A close friend of mine recently quit her job with NYC Teaching Fellows after sticking with the program for three full years. Teaching Fellows, which is a national organization, places aspiring educators–many of whom are young, recent college graduates–in classrooms within the most in-need urban school districts, while simultaneously enrolling them in subsidized masters of education programs. My friend, who was originally expected by the strictures of the program to complete her masters within her first two years of teaching, spread her courses out over an extra year, seeing how many of the other members of her original cohort of teachers were suffering mental and emotional breakdowns due to the intense amount of work placed on them. Even with the extra year in her masters program, she still left NYCTF without completing her degree. During her stint as a fellow, I visited her classroom in the Bronx, NY several times. She was–and is–an incredible educator, who engaged and managed her class expertly, going above and beyond the curriculum to get students debating about race, immigration, language and economics. In the end, however, the incredible amount of stress generated from running a classroom while taking graduate classes, and interfacing with the Department of Education and the conservative administrators of her program, was taking such a toll on her health and sanity that leaving NYCTF seemed the only way to preserve her physical and mental well-being.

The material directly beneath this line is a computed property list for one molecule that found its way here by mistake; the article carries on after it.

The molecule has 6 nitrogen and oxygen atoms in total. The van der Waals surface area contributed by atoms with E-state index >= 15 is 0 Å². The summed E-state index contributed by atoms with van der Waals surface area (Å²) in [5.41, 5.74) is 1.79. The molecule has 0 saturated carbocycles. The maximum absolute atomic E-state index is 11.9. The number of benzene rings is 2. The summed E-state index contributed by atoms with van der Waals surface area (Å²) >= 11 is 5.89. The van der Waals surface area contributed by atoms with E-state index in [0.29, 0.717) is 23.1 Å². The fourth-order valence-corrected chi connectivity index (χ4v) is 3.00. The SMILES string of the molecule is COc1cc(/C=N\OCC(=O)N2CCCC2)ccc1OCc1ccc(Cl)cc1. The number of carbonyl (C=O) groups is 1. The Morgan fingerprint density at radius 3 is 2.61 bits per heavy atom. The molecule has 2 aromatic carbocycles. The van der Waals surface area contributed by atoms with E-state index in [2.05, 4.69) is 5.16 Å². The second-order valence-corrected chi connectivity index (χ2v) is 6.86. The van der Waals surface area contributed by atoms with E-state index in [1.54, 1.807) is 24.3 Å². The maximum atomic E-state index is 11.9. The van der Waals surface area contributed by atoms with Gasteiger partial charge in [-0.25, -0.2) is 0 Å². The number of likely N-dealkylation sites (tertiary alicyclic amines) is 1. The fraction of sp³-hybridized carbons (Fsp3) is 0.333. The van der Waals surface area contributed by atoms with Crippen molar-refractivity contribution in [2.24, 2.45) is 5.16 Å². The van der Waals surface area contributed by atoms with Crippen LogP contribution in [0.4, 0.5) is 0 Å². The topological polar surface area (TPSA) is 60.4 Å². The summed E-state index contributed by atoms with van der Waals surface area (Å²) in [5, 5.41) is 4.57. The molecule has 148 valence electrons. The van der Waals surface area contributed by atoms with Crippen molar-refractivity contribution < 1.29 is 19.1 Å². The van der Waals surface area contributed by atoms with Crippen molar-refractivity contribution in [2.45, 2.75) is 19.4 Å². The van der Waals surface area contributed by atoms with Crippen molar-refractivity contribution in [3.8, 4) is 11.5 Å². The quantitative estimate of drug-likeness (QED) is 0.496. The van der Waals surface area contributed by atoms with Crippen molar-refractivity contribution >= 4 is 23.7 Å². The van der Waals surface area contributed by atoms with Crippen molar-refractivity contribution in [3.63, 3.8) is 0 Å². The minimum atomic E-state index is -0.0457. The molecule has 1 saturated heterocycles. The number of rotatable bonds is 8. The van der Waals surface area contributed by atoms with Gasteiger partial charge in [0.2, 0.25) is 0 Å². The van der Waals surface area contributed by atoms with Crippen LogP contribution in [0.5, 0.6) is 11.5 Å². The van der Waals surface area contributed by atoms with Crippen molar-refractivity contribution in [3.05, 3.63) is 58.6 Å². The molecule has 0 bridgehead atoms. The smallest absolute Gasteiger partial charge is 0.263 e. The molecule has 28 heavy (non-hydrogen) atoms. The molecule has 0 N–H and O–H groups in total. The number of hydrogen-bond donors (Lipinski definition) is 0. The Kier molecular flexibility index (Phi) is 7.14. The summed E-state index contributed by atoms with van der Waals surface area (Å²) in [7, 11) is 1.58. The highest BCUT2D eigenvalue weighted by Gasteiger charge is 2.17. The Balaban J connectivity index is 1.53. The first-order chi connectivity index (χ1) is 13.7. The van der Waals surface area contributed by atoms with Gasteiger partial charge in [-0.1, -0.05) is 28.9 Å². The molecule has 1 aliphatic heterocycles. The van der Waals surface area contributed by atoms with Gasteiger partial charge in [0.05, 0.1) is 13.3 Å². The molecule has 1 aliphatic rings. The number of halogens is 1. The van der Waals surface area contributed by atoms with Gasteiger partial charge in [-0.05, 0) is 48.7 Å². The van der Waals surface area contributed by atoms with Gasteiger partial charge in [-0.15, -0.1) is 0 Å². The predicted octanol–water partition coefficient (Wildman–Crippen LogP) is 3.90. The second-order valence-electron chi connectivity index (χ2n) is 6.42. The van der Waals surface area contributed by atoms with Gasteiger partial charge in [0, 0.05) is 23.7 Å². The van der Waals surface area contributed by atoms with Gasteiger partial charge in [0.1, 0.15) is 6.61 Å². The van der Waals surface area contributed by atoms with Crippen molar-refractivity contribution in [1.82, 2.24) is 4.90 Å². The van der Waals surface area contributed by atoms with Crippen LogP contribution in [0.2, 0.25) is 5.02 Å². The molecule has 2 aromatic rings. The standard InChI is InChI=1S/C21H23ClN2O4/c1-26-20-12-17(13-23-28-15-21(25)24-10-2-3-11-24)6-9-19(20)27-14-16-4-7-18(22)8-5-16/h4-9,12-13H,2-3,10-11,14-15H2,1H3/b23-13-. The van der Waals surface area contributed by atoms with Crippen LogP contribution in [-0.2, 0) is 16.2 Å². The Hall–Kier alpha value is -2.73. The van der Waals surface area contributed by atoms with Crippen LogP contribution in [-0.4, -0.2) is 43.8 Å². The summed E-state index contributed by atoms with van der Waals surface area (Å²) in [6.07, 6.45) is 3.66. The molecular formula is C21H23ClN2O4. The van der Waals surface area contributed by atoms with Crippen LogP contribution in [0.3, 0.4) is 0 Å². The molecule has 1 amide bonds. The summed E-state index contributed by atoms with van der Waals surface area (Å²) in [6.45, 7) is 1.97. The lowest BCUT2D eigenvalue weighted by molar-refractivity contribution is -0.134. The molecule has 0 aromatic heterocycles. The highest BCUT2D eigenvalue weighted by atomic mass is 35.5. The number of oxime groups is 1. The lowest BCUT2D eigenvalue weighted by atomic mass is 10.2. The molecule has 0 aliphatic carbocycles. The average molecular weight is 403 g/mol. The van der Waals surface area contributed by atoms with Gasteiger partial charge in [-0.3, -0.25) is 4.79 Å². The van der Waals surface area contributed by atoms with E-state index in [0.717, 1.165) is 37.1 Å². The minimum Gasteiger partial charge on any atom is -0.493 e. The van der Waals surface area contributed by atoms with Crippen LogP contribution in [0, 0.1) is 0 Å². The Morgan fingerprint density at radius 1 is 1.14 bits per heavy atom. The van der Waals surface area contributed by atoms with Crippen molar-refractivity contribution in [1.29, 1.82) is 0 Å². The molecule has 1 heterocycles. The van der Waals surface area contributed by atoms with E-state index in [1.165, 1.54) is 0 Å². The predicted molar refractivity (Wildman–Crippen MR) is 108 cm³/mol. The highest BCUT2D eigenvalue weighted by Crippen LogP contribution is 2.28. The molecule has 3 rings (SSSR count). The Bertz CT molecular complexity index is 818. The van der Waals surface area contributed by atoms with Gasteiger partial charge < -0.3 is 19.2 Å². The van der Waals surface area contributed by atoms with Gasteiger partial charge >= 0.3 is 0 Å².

Teaching Fellows is one model for urban education of which their are innumerable copies, all focusing on putting young and inexperienced teachers in some of the most demanding learning environments in the country, while at the exact same time expecting them to earn a masters degree. The idea behind this model is that it gets large numbers of new teachers credentialed and in the field as quickly as possible, and pays for their masters as incentive for the bumpy ride. This model, however, is totally unsustainable. The first year in the classroom–as I have heard teachers from a wide range of backgrounds describe it–is the hardest one for any educator in an type of classroom, as the most basic skills which might be taken for granted by experienced teachers must be learned by emerging educators. Add to this the fact that urban schools are traditionally underfunded and under-resourced, that students may be dealing with particular learning and emotional difficulties for which there is no structural support, and that a poorly-supported district may result in classes of students with huge ranges of academic abilities, including their grasp of language and communication. This situation, a reality in many urban school districts, would be difficult for even the most expert and venerable educator to balance single-handedly. Expecting young, inexperienced, and usually untrained teachers (my friend told me that NYCTF had never taught her how to make a lesson plan) to effectively navigate the teaching of such a classroom is almost ludicrous. That they should then be additionally expected to earn a masters degree at the same time is, to put it lightly, a recipe for burnout. How did this become the predominate model in urban education? Why do suffering schools and aspiring teachers remain in line with so many of these programs?